Ben Jonson famously characterized Shakespeare as “not of an age, but for all time.” The truth of this sentiment is everywhere evident: Shakespeare is, by a colossal margin, the most widely-produced playwright in the world. New festivals devoted to his work spring up regularly, his plays are recurrently adapted into popular films, and the dispersal of his words and images into digital media increases by the week. It is no exaggeration to say that Shakespeare has never been more popular than he is now, and for a rather simple reason. No playwright—indeed no writer of any kind—has ever captured the depth and range and mystery of human experience with the acute insight and dazzling language of Shakespeare. Indeed, so fully and dynamically does Shakespeare render human behavior on stage that scholars still endlessly debate the meaning of his plays, finding within them a seemingly bottomless well of philosophical, political, and psychological insight. It is no wonder that Jan Kott, way back in the 60’s called Shakespeare “our contemporary.”

What is the Shakespeare Studies Minor?

The Shakespeare Minor at SOU provides a thorough, thoughtful overview of Shakespeare’s work. To know Shakespeare is not only to know a literary and theatrical genius but to possess a set of references and a reservoir of meanings that our culture continually draws on. Classes in Shakespeare Studies combine historical, literary, and performance analysis, examining a Shakespeare play as an historical artifact, a transhistorical text, and a script for contemporary performance.

The curriculum starts with an introductory course that explores the various ways of knowing and understanding the plays, centering on the question, “What does it mean to do Shakespeare?” The course prepares students for survey classes that canvass Shakespeare’s greatest plays and lead, in turn, to more specialized classes that immerse students in a single play or vigorously investigate a specific topic (recent offerings include “Shakespeare’s Problem Comedies” and “Post-Modern Shakespeare”). Electives such as “Shakespeare and Film” and “Shakespeare and Popular Culture” fill out the curriculum. Most classes make ample use of film and other visual media and take advantage of the productions at the Oregon Shakespeare Festival. Indeed, one class, the “Summer Shakespeare Intensive” is based entirely on OSF’s annual offerings. In addition, actors, directors, and dramaturgs from OSF are frequently guest speakers and occasionally even guest teachers. Students may also avail themselves of the 10,000 volume Margery Bailey Renaissance Collection in SOU’s Hannon Library, which encompasses both classic and cutting-edge works of Shakespearean scholarship.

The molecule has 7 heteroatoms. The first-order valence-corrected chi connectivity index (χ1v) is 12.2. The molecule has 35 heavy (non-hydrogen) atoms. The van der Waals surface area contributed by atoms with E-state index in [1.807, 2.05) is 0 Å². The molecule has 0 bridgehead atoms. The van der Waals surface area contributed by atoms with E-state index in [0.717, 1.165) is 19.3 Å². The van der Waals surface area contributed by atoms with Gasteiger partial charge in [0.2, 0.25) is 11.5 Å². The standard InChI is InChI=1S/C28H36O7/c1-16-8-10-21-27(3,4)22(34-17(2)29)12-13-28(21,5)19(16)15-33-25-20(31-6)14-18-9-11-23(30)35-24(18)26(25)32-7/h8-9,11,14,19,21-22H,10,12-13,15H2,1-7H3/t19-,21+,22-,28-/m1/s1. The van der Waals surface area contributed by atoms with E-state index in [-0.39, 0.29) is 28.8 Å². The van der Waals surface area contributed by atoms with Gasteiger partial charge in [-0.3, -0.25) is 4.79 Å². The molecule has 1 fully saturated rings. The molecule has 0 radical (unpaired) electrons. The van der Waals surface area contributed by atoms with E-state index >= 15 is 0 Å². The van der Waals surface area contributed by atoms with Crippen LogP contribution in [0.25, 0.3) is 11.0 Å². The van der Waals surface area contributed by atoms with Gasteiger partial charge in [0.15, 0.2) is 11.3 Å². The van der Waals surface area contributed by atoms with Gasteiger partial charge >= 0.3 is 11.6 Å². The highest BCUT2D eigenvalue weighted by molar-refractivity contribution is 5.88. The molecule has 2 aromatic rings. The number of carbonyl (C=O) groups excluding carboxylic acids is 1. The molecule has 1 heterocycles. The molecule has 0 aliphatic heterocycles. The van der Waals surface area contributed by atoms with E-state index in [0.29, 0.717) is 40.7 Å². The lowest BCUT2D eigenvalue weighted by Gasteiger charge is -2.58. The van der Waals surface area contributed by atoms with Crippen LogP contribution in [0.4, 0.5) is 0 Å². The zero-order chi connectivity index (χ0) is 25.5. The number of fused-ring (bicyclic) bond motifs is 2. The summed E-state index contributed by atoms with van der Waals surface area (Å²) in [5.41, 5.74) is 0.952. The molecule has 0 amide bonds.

What is This Minor Good For?

The Shakespeare Minor enriches and expands the curriculum of many academic programs. It is inherently interdisciplinary, drawing on the resources of seven departments, including English, Music, History, Art, and Emergent Media.

The Shakespeare Studies Minor also offers a head start toward further study in graduate school and/or toward careers in such fields as arts management, theater education, dramaturgy, media production, and all manner of creative professions.

In the end, Shakespeare Studies offers not only a body of knowledge but also an exhilarating learning experience, teaching students how to interpret complex texts and how to express those interpretations in words, images and performance. Our ultimate goal is to lead Shakespeare enthusiasts on an epic intellectual and creative journey, in which they explore the richest and deepest expressions of human experience ever rendered on page or stage.

For details on the courses required for the Shakespeare Studies minor, please click here.


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